Election and benefits
Are we going to see more cuts proposed or a giveaway Tory manifesto? They’re already trailing cuts to older people’s benefits but, I suspect, that wouldn’t be a vote catcher.
Apparently today’s Commons debate on PIP cuts has been pulled because of the debate on an early election under the Fixed Term Parliaments Act ...
Trailed on Monday ahead of the election announcement:
Around 1 million carers would receive an extra £10 a week under plans for a significant rise in the value of the carer’s allowance being announced by the Labour leader, Jeremy Corbyn, on Tuesday.
Don’t forget the oldies Shawn, Labour haven’t…
Introduced today, 12 April 2017, the Card will outline the Party’s four key promises in the interests of UK pensioners. These are: legislating to continue the triple-lock policy on state pensions until 2025, (five years past the Conservative government’s plan), an end “Tory unfairness” on the women’s pension age and compensating those worst affected, the protection of UK citizens living overseas pensions and fourthly, the maintenance of the Winter Fuel Allowance and free bus passes for pensioners.
Some manifestos from the third sector and elsewhere -
- Citizens Advice: Citizens Advice has 5 big asks for the next government
- CPAG: Election 2017 manifesto
- The Law Society: Law Society unveils election manifesto for Brexit Britain
According to the Independent Theresa May has refused to rule out making further cuts to disability benefits in the next Parliament if the Conservatives are returned to government.
Asked by The Independent at a campaign event in Mansfield whether she would rule out any further cuts to support, the Prime Minister avoided giving a direct answer.
Benefit highlights from the Labour Manifesto-
- state pension ‘triple lock’ guaranteed throughout the next Parliament.
- protection for the pensions of UK citizens living overseas in the EU or further afield.
- winter fuel allowance will be guaranteed as universal benefits.
- transitional protections for women born in the 1950s who have had their state pension age changed without fair notification.
- legislation so that accrued rights to the basic state pension cannot be changed, but future benefits can.
- a new review of the pension age, specifically tasked with developing a flexible retirement policy to reflect the contributions made by people, the wide variations in life expectancy, and the arduous conditions of some work.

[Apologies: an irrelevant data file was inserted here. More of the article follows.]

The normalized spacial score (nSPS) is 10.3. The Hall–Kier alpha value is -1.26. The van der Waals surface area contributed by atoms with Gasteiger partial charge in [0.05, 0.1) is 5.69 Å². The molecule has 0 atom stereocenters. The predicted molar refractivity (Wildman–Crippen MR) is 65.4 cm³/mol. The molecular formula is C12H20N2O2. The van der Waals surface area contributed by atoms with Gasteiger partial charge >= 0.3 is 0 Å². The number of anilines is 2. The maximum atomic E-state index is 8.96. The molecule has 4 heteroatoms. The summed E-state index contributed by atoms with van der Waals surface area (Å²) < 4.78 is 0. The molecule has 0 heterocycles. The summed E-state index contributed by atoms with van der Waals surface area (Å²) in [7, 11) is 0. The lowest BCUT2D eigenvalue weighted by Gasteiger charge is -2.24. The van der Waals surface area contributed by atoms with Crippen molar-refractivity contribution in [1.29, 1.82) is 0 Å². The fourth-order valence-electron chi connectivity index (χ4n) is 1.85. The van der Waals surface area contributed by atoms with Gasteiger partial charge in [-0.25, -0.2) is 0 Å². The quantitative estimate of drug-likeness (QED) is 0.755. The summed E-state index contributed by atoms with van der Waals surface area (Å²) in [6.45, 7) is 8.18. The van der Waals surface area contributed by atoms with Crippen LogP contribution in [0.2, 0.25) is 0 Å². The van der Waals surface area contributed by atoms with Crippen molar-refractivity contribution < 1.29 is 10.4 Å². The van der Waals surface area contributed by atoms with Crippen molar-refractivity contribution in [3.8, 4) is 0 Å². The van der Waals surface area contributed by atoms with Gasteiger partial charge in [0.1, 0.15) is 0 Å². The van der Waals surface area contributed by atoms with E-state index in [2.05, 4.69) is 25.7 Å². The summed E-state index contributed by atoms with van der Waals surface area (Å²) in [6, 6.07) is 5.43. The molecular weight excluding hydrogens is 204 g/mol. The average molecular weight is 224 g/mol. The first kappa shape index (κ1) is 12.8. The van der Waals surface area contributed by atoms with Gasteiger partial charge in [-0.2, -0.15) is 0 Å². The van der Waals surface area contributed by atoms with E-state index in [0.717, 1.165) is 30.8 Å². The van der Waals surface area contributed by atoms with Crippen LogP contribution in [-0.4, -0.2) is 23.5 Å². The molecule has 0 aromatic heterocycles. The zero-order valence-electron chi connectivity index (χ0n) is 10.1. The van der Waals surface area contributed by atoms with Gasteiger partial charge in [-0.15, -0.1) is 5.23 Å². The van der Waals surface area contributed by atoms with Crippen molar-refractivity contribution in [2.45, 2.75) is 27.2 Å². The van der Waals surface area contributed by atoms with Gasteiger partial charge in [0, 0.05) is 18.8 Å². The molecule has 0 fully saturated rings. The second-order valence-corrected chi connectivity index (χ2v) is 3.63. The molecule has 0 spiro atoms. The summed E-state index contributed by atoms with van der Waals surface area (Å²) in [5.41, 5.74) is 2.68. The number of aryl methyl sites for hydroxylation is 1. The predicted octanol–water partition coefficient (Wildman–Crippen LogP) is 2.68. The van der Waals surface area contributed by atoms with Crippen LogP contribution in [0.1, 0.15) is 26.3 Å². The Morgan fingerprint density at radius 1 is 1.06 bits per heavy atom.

Working age -
- ‘punitive’ sanctions regime will be scrapped.
- bedroom tax will be abolished.
- reinstatement of housing benefit for under-21s.
- cuts to bereavement support payment will be scrapped.
- reform and redesign of universal credit, ending six-week delays in payment and the ‘rape clause’.
- double paid paternity leave to four weeks and increased paternity pay.
Incapacity and disability benefits -
- increase ESA by £30 per week for those in the work-related activity group, and repeal cuts in the universal credit limited capacity for work element.
- increase carer’s allowance by £11 to the level of JSA.
- implement the court decision on personal independence payment so that there is real parity of esteem between those with physical and mental-health conditions.
- scrap the work capability and PIP assessments and replace them with a personalised, holistic assessment process that provides each individual with a tailored plan, building on their strengths and addressing barriers.
- end the privatisation of assessments.
- end the pointless stress of reassessments for people with severe long-term conditions.
- commission a report into expanding the Access to Work programme
- a new Child Poverty Strategy.
- changes to how Jobcentre Plus staff are performance-managed.
Also spotted these elsewhere in the Labour manifesto ...
- to safeguard homeless hostels and other supported housing from cuts to housing benefit;
- to extend maternity pay to 12 months.
And from the Plaid Cymru manifesto -
- seeking devolved powers over social security for Wales;
- using devolved power to ban private firms from carrying out benefits assessments for profit;
- scrapping the bedroom tax;
- challenging the ‘rape clause’ in the two child policy;
- challenging changes to bereavement support allowance;
- removing the threat of sanctions for disabled people being supported into employment;